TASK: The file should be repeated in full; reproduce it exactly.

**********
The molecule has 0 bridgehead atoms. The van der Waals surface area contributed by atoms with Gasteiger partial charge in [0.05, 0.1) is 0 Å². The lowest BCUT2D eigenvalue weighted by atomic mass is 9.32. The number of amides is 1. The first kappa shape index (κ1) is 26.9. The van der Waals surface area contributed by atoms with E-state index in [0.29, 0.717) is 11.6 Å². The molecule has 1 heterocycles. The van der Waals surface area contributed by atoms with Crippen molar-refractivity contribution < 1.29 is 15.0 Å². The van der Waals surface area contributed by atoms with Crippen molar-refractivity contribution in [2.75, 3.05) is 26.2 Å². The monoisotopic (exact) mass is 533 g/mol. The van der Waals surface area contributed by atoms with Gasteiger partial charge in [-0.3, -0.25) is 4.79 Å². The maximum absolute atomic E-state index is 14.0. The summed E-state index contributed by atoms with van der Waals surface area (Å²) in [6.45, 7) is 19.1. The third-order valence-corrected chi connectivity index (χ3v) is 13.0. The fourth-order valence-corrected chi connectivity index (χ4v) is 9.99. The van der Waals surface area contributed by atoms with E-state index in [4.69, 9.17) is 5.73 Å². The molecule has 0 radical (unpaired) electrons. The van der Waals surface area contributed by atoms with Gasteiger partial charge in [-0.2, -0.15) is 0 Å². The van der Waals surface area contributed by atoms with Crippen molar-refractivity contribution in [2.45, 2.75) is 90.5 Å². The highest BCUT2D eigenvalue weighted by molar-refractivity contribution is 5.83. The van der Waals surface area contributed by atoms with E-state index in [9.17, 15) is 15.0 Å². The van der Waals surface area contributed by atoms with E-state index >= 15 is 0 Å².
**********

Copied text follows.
The molecule has 0 bridgehead atoms. The van der Waals surface area contributed by atoms with Gasteiger partial charge in [0.05, 0.1) is 0 Å². The lowest BCUT2D eigenvalue weighted by atomic mass is 9.32. The number of amides is 1. The first kappa shape index (κ1) is 26.9. The van der Waals surface area contributed by atoms with E-state index in [0.29, 0.717) is 11.6 Å². The molecule has 1 heterocycles. The van der Waals surface area contributed by atoms with Crippen molar-refractivity contribution < 1.29 is 15.0 Å². The van der Waals surface area contributed by atoms with Crippen molar-refractivity contribution in [2.75, 3.05) is 26.2 Å². The monoisotopic (exact) mass is 533 g/mol. The van der Waals surface area contributed by atoms with Gasteiger partial charge in [-0.3, -0.25) is 4.79 Å². The maximum absolute atomic E-state index is 14.0. The summed E-state index contributed by atoms with van der Waals surface area (Å²) in [6.45, 7) is 19.1. The third-order valence-corrected chi connectivity index (χ3v) is 13.0. The fourth-order valence-corrected chi connectivity index (χ4v) is 9.99. The van der Waals surface area contributed by atoms with E-state index in [4.69, 9.17) is 5.73 Å². The molecule has 0 radical (unpaired) electrons. The van der Waals surface area contributed by atoms with Gasteiger partial charge in [-0.2, -0.15) is 0 Å². The van der Waals surface area contributed by atoms with Crippen molar-refractivity contribution in [2.45, 2.75) is 90.5 Å². The highest BCUT2D eigenvalue weighted by molar-refractivity contribution is 5.83. The van der Waals surface area contributed by atoms with E-state index in [9.17, 15) is 15.0 Å². The van der Waals surface area contributed by atoms with E-state index >= 15 is 0 Å².